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ukmodeller

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About ukmodeller

  • Birthday 11/19/1958

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    Brighton

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  1. I watched a video of this tractor and it is unbelievable what technology it has installed. Everything is computerised with satellite technology, etc, so you could probably set it up on the edge of a field and set it off on its own to do the work while you lay in a hedge supping a nice pint of best ale..................
  2. Thanks Alan. I think I would be looking that miserable if I was in the middle of a muddy field and thinking how much this piece of equipment cost me
  3. Thanks John. I did consider some weathering on this but decided to leave it in showroom condition as it will be in full view in my display cabinet with he other Hasegawa construction kits. I do tend to weather most of my kits when I feel it would improve the look.
  4. Hi Fellow members. I love these Hasegawa kits as they are usually of good quality and have plenty of nice details with minimal flashing or anything and this kit is no exception. The parts fit nicely with plenty of nice chrome parts that really emphasise the details and there is a nice little figure included to go with it. The sprues are of various colours and I suppose you could assemble this kit without painting it but I always think it best to paint them yourself, picking out all of the small details. Thanks for looking and I always appreciate any comments you may have. A video can be found HERE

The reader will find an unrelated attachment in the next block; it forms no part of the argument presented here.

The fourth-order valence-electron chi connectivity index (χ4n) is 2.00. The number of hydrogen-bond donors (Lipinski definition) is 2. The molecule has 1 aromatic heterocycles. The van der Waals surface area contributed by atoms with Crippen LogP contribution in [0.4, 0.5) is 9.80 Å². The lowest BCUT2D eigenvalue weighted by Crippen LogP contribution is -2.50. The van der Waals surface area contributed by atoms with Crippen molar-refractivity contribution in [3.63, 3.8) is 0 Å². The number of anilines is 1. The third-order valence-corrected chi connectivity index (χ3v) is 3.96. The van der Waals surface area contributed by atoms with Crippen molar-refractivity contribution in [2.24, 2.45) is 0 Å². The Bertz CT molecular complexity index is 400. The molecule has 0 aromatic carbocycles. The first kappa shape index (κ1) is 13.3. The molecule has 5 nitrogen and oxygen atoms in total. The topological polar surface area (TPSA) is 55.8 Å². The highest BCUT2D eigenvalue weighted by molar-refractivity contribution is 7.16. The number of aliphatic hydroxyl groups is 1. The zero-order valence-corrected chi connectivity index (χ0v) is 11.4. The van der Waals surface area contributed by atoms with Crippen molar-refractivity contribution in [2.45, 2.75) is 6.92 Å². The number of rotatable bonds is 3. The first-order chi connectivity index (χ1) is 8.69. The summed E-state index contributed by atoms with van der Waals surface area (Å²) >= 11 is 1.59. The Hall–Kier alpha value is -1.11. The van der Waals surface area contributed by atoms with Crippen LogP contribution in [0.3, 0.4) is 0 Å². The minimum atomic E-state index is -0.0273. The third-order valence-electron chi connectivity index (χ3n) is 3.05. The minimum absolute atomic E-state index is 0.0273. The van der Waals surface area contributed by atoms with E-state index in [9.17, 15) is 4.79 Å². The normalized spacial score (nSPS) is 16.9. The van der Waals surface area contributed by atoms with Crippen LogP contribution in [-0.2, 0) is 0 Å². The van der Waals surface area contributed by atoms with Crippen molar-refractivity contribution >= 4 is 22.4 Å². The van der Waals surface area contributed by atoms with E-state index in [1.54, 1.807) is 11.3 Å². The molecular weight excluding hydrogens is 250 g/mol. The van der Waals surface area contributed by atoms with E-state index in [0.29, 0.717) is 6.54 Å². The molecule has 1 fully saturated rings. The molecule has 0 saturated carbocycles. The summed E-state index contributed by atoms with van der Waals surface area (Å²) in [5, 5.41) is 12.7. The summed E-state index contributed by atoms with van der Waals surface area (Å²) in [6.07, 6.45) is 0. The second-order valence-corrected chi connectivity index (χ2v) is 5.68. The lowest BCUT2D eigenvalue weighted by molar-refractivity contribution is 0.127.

5. Thank you, Sir. I really appreciate your kind comments on my build. I have made a few of these ships/galleons now and though on this one the instructions left out a lot of the 'down' lines from the masts I decided to add most of them. As you said these ships seemed to have hundreds of lines going all over the rigging and I would just love to see a video of them getting all the sails set out ready for a voyage because it must have been something to see. The last time I saw the Cutty Sark was when I was about 12 years old (I'm 62 now, lol) so I must be long overdue for another visit, especially now they have cleaned it up after that tragic fire. Take care now
  6. Thank you Bertie. I sure went through that alright and did end up seeing stars at some points
  7. Thanks, Beefy. There were times that I wondered if it was worth it but I'm glad I did as I learned a few new skills after almost 50 years of building kits. Keep safe now
  8. Thanks for your kind comments and it sounds like you may have had some experience with this kit? Compared to the Revell ships this was like being given a model you had to build while blindfolded I must admit when reading through the written instructions that I dozed off now and then. Thanks, Steve. Appreciate you looking